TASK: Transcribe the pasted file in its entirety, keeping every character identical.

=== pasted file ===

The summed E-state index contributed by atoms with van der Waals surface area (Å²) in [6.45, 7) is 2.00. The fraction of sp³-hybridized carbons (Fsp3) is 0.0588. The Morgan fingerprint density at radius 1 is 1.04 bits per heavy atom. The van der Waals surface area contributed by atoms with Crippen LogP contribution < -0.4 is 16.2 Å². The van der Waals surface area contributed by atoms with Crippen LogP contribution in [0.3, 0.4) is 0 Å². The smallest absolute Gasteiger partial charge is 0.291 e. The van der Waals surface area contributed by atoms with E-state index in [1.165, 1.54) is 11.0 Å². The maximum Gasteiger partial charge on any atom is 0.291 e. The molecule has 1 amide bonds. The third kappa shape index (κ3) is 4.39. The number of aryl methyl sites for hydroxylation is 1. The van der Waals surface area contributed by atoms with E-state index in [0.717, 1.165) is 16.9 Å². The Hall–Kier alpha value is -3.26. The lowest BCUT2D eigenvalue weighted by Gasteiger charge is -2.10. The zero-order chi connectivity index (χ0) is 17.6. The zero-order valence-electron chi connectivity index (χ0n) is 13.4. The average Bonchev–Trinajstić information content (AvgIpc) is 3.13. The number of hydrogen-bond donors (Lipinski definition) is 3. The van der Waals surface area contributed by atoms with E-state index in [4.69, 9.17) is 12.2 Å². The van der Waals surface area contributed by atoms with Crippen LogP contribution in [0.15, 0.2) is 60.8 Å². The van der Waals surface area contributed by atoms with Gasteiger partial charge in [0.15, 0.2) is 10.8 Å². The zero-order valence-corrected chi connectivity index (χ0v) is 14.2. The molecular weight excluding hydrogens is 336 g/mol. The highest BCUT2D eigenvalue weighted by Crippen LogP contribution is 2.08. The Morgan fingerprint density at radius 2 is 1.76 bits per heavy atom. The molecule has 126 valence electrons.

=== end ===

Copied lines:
The summed E-state index contributed by atoms with van der Waals surface area (Å²) in [6.45, 7) is 2.00. The fraction of sp³-hybridized carbons (Fsp3) is 0.0588. The Morgan fingerprint density at radius 1 is 1.04 bits per heavy atom. The van der Waals surface area contributed by atoms with Crippen LogP contribution < -0.4 is 16.2 Å². The van der Waals surface area contributed by atoms with Crippen LogP contribution in [0.3, 0.4) is 0 Å². The smallest absolute Gasteiger partial charge is 0.291 e. The van der Waals surface area contributed by atoms with E-state index in [1.165, 1.54) is 11.0 Å². The maximum Gasteiger partial charge on any atom is 0.291 e. The molecule has 1 amide bonds. The third kappa shape index (κ3) is 4.39. The number of aryl methyl sites for hydroxylation is 1. The van der Waals surface area contributed by atoms with E-state index in [0.717, 1.165) is 16.9 Å². The Hall–Kier alpha value is -3.26. The lowest BCUT2D eigenvalue weighted by Gasteiger charge is -2.10. The zero-order chi connectivity index (χ0) is 17.6. The zero-order valence-electron chi connectivity index (χ0n) is 13.4. The average Bonchev–Trinajstić information content (AvgIpc) is 3.13. The number of hydrogen-bond donors (Lipinski definition) is 3. The van der Waals surface area contributed by atoms with E-state index in [4.69, 9.17) is 12.2 Å². The van der Waals surface area contributed by atoms with Crippen LogP contribution in [0.15, 0.2) is 60.8 Å². The van der Waals surface area contributed by atoms with Gasteiger partial charge in [0.15, 0.2) is 10.8 Å². The zero-order valence-corrected chi connectivity index (χ0v) is 14.2. The molecular weight excluding hydrogens is 336 g/mol. The highest BCUT2D eigenvalue weighted by Crippen LogP contribution is 2.08. The Morgan fingerprint density at radius 2 is 1.76 bits per heavy atom. The molecule has 126 valence electrons.